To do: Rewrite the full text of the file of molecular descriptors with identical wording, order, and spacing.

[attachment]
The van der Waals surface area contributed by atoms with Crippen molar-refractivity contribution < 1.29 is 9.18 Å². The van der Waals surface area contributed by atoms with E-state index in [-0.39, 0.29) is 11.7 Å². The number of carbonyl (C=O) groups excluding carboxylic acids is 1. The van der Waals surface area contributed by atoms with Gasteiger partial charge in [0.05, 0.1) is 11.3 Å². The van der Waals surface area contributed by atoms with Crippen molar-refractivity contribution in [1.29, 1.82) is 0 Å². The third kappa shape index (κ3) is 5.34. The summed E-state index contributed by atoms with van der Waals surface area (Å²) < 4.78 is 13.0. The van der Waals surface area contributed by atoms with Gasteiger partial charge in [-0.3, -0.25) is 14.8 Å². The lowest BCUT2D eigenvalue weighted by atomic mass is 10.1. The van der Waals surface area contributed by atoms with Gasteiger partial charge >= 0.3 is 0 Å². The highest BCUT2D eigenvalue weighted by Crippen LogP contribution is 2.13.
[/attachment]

The van der Waals surface area contributed by atoms with Crippen molar-refractivity contribution < 1.29 is 9.18 Å². The van der Waals surface area contributed by atoms with E-state index in [-0.39, 0.29) is 11.7 Å². The number of carbonyl (C=O) groups excluding carboxylic acids is 1. The van der Waals surface area contributed by atoms with Gasteiger partial charge in [0.05, 0.1) is 11.3 Å². The van der Waals surface area contributed by atoms with Crippen molar-refractivity contribution in [1.29, 1.82) is 0 Å². The third kappa shape index (κ3) is 5.34. The summed E-state index contributed by atoms with van der Waals surface area (Å²) < 4.78 is 13.0. The van der Waals surface area contributed by atoms with Gasteiger partial charge in [-0.3, -0.25) is 14.8 Å². The lowest BCUT2D eigenvalue weighted by atomic mass is 10.1. The van der Waals surface area contributed by atoms with Gasteiger partial charge >= 0.3 is 0 Å². The highest BCUT2D eigenvalue weighted by Crippen LogP contribution is 2.13.